A Longreads Member Pick, a first-time-ever memoir by the great Lucinda Williams.
I sat down with The New Yorker editor David Remnick to discuss the career of one of his favorite artists: Bob Dylan. Here's the first installment of the Radio Silence podcast series, complete with historical audio and plenty of music.
An interview with literary critic James Wood, author of The Broken Estate, The Irresponsible Self, How Fiction Works, and other books.
THE BOB DYLAN READER
THE BOB DYLAN READER
"The most absorbing, wide-ranging and stimulating body of writing about the mighty Bob that's ever been assembled."
— Salman Rushdie
Hailed by Publishers Weekly as "not only the best writing on the ever-changing folk singer, but also some of the best writing about any musician around," Studio A presents Bob Dylan's unique literary legacy in a collection that is quintessentially Dylan: mosaic, offbeat, poetic. This "astutely chosen and intelligently annotated" collection (Time Out London) gathers over fifty articles, poems, essays, speeches, literary criticisms, and interviews; many previously unpublished. Individually, these pieces offer insight into the man and his time, but collectively they reveal the coming-of-age of American cultural criticism in their "sweeping view of both Dylan and the changing times he so eloquently captured in his music" (Publishers Weekly). With Sam Shepard, Bruce Springsteen, Allen Ginsberg, Johnny Cash, Greil Marcus, Joyce Carol Oates, Gary Giddins, Rick Moody, Camille Paglia, Tom Piazza, Barry Hannah, and Dylan himself among the contributors, Studio A is truly "a vital document" (New York Times) for all fans.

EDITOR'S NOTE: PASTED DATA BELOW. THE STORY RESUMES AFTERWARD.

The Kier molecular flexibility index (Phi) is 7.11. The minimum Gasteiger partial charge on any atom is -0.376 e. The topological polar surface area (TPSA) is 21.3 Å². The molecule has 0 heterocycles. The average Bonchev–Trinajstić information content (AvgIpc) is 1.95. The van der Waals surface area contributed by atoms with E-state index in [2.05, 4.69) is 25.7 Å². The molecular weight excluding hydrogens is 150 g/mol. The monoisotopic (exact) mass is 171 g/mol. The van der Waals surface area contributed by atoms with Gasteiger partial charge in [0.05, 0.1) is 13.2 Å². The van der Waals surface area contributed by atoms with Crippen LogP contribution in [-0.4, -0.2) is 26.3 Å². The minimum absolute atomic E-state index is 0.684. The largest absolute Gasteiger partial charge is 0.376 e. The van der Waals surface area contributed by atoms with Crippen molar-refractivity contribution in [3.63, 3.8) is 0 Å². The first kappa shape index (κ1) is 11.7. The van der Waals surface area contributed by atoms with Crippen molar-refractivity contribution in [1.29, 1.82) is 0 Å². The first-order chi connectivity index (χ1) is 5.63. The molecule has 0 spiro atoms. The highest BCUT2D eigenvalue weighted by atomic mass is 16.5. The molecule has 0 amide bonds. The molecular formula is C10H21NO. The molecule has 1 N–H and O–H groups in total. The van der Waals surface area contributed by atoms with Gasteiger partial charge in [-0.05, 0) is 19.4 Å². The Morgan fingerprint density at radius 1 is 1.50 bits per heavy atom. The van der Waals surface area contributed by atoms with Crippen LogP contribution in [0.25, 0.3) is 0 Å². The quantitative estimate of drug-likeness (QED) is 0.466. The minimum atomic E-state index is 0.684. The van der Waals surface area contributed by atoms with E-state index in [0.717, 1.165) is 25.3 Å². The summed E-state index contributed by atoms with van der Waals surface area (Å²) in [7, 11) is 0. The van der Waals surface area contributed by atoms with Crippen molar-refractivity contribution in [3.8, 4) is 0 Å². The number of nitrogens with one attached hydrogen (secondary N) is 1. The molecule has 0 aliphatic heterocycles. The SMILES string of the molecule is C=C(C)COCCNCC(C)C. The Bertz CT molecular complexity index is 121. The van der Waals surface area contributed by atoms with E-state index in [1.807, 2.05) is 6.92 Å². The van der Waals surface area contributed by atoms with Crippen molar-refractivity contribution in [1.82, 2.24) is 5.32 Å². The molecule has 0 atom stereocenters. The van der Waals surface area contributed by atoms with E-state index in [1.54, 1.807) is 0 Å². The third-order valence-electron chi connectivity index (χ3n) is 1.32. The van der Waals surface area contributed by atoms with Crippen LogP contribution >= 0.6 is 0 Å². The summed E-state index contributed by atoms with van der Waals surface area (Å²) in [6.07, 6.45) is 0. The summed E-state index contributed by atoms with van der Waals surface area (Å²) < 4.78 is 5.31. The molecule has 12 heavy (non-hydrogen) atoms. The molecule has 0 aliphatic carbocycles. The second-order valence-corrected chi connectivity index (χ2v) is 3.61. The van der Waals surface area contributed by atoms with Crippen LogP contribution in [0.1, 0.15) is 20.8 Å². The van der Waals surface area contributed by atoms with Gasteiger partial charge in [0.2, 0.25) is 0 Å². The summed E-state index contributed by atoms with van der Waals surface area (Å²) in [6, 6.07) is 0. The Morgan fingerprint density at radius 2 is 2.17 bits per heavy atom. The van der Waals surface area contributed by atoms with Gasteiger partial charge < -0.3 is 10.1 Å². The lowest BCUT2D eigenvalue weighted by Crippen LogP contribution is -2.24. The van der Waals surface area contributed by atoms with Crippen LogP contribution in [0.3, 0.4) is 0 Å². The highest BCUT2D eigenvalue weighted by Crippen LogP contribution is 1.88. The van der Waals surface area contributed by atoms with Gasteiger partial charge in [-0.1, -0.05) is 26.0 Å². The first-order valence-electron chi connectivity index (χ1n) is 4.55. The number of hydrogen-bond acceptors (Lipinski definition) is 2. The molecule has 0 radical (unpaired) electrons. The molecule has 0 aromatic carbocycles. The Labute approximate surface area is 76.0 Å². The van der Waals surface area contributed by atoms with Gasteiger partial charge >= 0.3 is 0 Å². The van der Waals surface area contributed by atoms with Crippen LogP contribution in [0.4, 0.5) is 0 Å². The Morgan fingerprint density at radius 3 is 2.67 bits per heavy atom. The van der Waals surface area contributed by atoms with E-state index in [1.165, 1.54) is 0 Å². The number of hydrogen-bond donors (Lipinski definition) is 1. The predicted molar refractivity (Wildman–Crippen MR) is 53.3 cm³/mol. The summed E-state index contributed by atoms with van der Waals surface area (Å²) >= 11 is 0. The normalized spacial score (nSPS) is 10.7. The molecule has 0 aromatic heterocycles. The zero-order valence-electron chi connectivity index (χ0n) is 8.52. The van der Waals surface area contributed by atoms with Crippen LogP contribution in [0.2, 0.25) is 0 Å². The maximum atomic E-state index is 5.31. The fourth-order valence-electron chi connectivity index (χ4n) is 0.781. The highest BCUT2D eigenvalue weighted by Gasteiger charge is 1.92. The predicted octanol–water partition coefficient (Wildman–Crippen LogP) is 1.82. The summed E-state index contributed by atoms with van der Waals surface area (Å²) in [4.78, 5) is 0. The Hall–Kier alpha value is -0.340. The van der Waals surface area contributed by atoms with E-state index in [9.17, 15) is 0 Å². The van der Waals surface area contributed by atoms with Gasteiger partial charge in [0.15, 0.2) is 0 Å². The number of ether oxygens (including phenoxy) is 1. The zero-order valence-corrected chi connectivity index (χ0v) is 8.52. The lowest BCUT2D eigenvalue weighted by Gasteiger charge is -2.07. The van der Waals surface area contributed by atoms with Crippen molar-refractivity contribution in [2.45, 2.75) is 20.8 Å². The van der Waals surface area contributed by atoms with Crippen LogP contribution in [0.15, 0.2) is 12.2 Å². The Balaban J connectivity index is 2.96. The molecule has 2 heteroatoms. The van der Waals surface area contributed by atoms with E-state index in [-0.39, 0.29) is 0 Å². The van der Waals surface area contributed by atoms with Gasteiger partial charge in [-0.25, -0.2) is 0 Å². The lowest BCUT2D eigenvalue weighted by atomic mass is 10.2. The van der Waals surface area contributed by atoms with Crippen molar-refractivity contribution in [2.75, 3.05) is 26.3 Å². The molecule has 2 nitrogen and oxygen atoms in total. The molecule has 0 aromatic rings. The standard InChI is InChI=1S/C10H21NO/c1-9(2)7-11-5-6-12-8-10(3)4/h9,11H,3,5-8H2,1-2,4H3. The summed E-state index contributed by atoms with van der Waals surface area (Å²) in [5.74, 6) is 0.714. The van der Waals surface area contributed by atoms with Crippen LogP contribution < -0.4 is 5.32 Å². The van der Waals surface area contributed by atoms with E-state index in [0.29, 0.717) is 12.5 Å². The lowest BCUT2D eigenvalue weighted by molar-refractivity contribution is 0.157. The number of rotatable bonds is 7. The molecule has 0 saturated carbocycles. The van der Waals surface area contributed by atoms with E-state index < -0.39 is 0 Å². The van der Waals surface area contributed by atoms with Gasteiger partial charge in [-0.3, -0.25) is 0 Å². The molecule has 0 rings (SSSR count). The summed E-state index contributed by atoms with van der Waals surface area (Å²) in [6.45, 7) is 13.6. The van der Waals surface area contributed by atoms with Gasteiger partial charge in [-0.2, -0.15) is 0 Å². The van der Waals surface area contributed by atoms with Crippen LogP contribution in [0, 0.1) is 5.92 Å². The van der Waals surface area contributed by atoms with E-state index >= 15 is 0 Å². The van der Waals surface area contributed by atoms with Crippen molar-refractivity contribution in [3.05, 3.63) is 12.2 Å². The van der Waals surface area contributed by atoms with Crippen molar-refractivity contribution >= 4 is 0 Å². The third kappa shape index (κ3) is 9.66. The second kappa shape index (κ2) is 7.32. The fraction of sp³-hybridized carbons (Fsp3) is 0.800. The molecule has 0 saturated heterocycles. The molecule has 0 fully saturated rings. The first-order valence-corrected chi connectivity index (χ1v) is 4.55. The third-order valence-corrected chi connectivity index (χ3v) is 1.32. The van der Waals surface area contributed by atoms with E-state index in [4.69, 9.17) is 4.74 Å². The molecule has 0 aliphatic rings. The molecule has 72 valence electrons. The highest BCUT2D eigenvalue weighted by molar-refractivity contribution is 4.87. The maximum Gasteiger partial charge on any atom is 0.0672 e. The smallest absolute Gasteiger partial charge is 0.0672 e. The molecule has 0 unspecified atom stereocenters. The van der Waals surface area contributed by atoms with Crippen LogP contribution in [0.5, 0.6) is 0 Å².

My production company, Avalon Films, is named after the town in Mississippi where John Hurt lived. Please visit the Two Trains Runnin' tab for more information about that film. Other Avalon projects in the works include a short about the boxer Joe Louis and a feature exploring the surveillance and harassment Martin Luther King Jr. suffered at the hands of the FBI.